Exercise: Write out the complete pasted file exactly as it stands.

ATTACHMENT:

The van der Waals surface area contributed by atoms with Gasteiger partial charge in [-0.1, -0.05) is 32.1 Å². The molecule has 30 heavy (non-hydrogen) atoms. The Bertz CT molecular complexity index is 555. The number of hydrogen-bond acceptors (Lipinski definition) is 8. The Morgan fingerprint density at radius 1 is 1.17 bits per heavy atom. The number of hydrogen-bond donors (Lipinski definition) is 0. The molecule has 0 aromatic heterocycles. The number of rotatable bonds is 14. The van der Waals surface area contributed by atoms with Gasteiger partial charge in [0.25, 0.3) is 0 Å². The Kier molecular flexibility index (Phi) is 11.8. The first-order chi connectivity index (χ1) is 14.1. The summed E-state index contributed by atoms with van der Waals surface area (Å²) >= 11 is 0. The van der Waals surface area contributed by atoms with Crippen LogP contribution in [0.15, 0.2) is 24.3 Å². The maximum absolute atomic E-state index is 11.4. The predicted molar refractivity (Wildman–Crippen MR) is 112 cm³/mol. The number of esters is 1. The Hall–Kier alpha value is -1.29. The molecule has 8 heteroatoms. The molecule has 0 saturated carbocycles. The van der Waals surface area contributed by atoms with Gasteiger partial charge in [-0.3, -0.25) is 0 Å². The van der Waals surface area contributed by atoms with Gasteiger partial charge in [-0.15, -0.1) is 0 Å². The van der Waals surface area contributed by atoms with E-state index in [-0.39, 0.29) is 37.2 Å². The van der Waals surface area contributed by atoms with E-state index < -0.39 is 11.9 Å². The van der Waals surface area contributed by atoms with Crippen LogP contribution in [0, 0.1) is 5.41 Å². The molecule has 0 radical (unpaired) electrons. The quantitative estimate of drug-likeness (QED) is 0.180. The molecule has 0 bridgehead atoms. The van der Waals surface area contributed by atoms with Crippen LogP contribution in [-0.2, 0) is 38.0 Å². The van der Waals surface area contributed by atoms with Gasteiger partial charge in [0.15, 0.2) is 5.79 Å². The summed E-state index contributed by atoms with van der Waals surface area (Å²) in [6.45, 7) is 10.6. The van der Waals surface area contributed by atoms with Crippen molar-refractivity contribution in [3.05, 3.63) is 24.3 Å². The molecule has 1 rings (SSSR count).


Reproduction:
The van der Waals surface area contributed by atoms with Gasteiger partial charge in [-0.1, -0.05) is 32.1 Å². The molecule has 30 heavy (non-hydrogen) atoms. The Bertz CT molecular complexity index is 555. The number of hydrogen-bond acceptors (Lipinski definition) is 8. The Morgan fingerprint density at radius 1 is 1.17 bits per heavy atom. The number of hydrogen-bond donors (Lipinski definition) is 0. The molecule has 0 aromatic heterocycles. The number of rotatable bonds is 14. The van der Waals surface area contributed by atoms with Gasteiger partial charge in [0.25, 0.3) is 0 Å². The Kier molecular flexibility index (Phi) is 11.8. The first-order chi connectivity index (χ1) is 14.1. The summed E-state index contributed by atoms with van der Waals surface area (Å²) >= 11 is 0. The van der Waals surface area contributed by atoms with Crippen LogP contribution in [0.15, 0.2) is 24.3 Å². The maximum absolute atomic E-state index is 11.4. The predicted molar refractivity (Wildman–Crippen MR) is 112 cm³/mol. The number of esters is 1. The Hall–Kier alpha value is -1.29. The molecule has 8 heteroatoms. The molecule has 0 saturated carbocycles. The van der Waals surface area contributed by atoms with Gasteiger partial charge in [-0.3, -0.25) is 0 Å². The van der Waals surface area contributed by atoms with Gasteiger partial charge in [-0.15, -0.1) is 0 Å². The van der Waals surface area contributed by atoms with E-state index in [-0.39, 0.29) is 37.2 Å². The van der Waals surface area contributed by atoms with E-state index < -0.39 is 11.9 Å². The van der Waals surface area contributed by atoms with Crippen LogP contribution in [0, 0.1) is 5.41 Å². The molecule has 0 radical (unpaired) electrons. The quantitative estimate of drug-likeness (QED) is 0.180. The molecule has 0 bridgehead atoms. The van der Waals surface area contributed by atoms with Crippen LogP contribution in [-0.2, 0) is 38.0 Å². The van der Waals surface area contributed by atoms with Gasteiger partial charge in [0.15, 0.2) is 5.79 Å². The summed E-state index contributed by atoms with van der Waals surface area (Å²) in [6.45, 7) is 10.6. The van der Waals surface area contributed by atoms with Crippen molar-refractivity contribution in [3.05, 3.63) is 24.3 Å². The molecule has 1 rings (SSSR count).